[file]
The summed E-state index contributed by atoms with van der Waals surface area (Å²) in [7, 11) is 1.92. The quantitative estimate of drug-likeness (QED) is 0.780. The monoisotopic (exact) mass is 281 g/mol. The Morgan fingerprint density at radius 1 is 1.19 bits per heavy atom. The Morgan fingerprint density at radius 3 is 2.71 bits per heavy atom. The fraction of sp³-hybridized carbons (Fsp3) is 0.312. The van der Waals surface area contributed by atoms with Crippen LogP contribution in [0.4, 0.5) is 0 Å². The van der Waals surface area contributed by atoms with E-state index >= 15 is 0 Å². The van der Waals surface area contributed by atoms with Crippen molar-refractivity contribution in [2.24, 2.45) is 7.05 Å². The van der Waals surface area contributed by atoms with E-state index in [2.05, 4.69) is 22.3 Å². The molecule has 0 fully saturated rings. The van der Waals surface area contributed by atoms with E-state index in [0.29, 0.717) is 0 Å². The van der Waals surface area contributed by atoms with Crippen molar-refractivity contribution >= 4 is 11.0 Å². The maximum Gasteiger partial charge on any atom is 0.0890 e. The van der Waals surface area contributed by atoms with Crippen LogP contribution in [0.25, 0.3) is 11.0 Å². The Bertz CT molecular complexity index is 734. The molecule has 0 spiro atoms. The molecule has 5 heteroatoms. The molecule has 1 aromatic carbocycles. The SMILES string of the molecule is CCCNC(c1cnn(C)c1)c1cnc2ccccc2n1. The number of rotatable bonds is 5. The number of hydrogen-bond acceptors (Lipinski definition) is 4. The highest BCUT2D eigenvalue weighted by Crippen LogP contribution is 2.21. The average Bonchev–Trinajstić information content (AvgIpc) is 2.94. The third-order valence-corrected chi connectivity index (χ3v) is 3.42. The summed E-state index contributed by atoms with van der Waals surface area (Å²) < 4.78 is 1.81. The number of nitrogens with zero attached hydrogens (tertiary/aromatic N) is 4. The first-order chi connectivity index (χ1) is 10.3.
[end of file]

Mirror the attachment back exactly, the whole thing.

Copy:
The summed E-state index contributed by atoms with van der Waals surface area (Å²) in [7, 11) is 1.92. The quantitative estimate of drug-likeness (QED) is 0.780. The monoisotopic (exact) mass is 281 g/mol. The Morgan fingerprint density at radius 1 is 1.19 bits per heavy atom. The Morgan fingerprint density at radius 3 is 2.71 bits per heavy atom. The fraction of sp³-hybridized carbons (Fsp3) is 0.312. The van der Waals surface area contributed by atoms with Crippen LogP contribution in [0.4, 0.5) is 0 Å². The van der Waals surface area contributed by atoms with E-state index >= 15 is 0 Å². The van der Waals surface area contributed by atoms with Crippen molar-refractivity contribution in [2.24, 2.45) is 7.05 Å². The van der Waals surface area contributed by atoms with E-state index in [2.05, 4.69) is 22.3 Å². The molecule has 0 fully saturated rings. The van der Waals surface area contributed by atoms with E-state index in [0.29, 0.717) is 0 Å². The van der Waals surface area contributed by atoms with Crippen molar-refractivity contribution >= 4 is 11.0 Å². The maximum Gasteiger partial charge on any atom is 0.0890 e. The van der Waals surface area contributed by atoms with Crippen LogP contribution in [0.25, 0.3) is 11.0 Å². The Bertz CT molecular complexity index is 734. The molecule has 0 spiro atoms. The molecule has 5 heteroatoms. The molecule has 1 aromatic carbocycles. The SMILES string of the molecule is CCCNC(c1cnn(C)c1)c1cnc2ccccc2n1. The number of rotatable bonds is 5. The number of hydrogen-bond acceptors (Lipinski definition) is 4. The highest BCUT2D eigenvalue weighted by Crippen LogP contribution is 2.21. The average Bonchev–Trinajstić information content (AvgIpc) is 2.94. The third-order valence-corrected chi connectivity index (χ3v) is 3.42. The summed E-state index contributed by atoms with van der Waals surface area (Å²) < 4.78 is 1.81. The number of nitrogens with zero attached hydrogens (tertiary/aromatic N) is 4. The first-order chi connectivity index (χ1) is 10.3.